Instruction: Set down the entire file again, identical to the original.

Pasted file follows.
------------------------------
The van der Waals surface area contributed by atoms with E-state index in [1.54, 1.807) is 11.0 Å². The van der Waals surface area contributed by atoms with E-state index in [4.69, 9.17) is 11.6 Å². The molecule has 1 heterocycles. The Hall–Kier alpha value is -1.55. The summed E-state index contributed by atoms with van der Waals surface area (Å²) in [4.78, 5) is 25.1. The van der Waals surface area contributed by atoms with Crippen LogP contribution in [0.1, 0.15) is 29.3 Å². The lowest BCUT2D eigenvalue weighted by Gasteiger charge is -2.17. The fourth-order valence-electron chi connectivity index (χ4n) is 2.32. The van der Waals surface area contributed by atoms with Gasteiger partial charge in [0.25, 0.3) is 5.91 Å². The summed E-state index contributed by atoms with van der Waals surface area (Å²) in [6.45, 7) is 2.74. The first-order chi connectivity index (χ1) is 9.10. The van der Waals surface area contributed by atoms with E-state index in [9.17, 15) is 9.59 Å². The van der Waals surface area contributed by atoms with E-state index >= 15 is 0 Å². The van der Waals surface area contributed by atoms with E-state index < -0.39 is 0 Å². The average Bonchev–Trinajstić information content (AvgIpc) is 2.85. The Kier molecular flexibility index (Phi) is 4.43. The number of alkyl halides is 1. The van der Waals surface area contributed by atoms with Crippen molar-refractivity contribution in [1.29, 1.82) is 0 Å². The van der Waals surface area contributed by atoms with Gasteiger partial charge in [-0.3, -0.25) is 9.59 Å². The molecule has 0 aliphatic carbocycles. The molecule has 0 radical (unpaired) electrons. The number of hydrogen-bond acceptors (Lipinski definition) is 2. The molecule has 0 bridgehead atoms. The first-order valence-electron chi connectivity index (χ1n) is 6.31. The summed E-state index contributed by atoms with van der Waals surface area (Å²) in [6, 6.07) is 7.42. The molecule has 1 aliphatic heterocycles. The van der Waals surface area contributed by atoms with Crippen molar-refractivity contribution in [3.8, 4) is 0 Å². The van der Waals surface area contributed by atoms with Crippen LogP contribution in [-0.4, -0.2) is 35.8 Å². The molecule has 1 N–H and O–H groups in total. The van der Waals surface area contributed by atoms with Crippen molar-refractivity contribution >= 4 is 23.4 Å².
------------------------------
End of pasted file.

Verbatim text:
The van der Waals surface area contributed by atoms with E-state index in [1.54, 1.807) is 11.0 Å². The van der Waals surface area contributed by atoms with E-state index in [4.69, 9.17) is 11.6 Å². The molecule has 1 heterocycles. The Hall–Kier alpha value is -1.55. The summed E-state index contributed by atoms with van der Waals surface area (Å²) in [4.78, 5) is 25.1. The van der Waals surface area contributed by atoms with Crippen LogP contribution in [0.1, 0.15) is 29.3 Å². The lowest BCUT2D eigenvalue weighted by Gasteiger charge is -2.17. The fourth-order valence-electron chi connectivity index (χ4n) is 2.32. The van der Waals surface area contributed by atoms with Gasteiger partial charge in [0.25, 0.3) is 5.91 Å². The summed E-state index contributed by atoms with van der Waals surface area (Å²) in [6.45, 7) is 2.74. The first-order chi connectivity index (χ1) is 9.10. The van der Waals surface area contributed by atoms with E-state index in [9.17, 15) is 9.59 Å². The van der Waals surface area contributed by atoms with E-state index >= 15 is 0 Å². The van der Waals surface area contributed by atoms with E-state index < -0.39 is 0 Å². The average Bonchev–Trinajstić information content (AvgIpc) is 2.85. The Kier molecular flexibility index (Phi) is 4.43. The number of alkyl halides is 1. The van der Waals surface area contributed by atoms with Crippen molar-refractivity contribution in [1.29, 1.82) is 0 Å². The van der Waals surface area contributed by atoms with Gasteiger partial charge in [-0.3, -0.25) is 9.59 Å². The molecule has 0 aliphatic carbocycles. The molecule has 0 radical (unpaired) electrons. The number of hydrogen-bond acceptors (Lipinski definition) is 2. The molecule has 0 bridgehead atoms. The first-order valence-electron chi connectivity index (χ1n) is 6.31. The summed E-state index contributed by atoms with van der Waals surface area (Å²) in [6, 6.07) is 7.42. The molecule has 1 aliphatic heterocycles. The van der Waals surface area contributed by atoms with Crippen molar-refractivity contribution in [3.8, 4) is 0 Å². The van der Waals surface area contributed by atoms with Crippen LogP contribution in [-0.4, -0.2) is 35.8 Å². The molecule has 1 N–H and O–H groups in total. The van der Waals surface area contributed by atoms with Crippen molar-refractivity contribution >= 4 is 23.4 Å².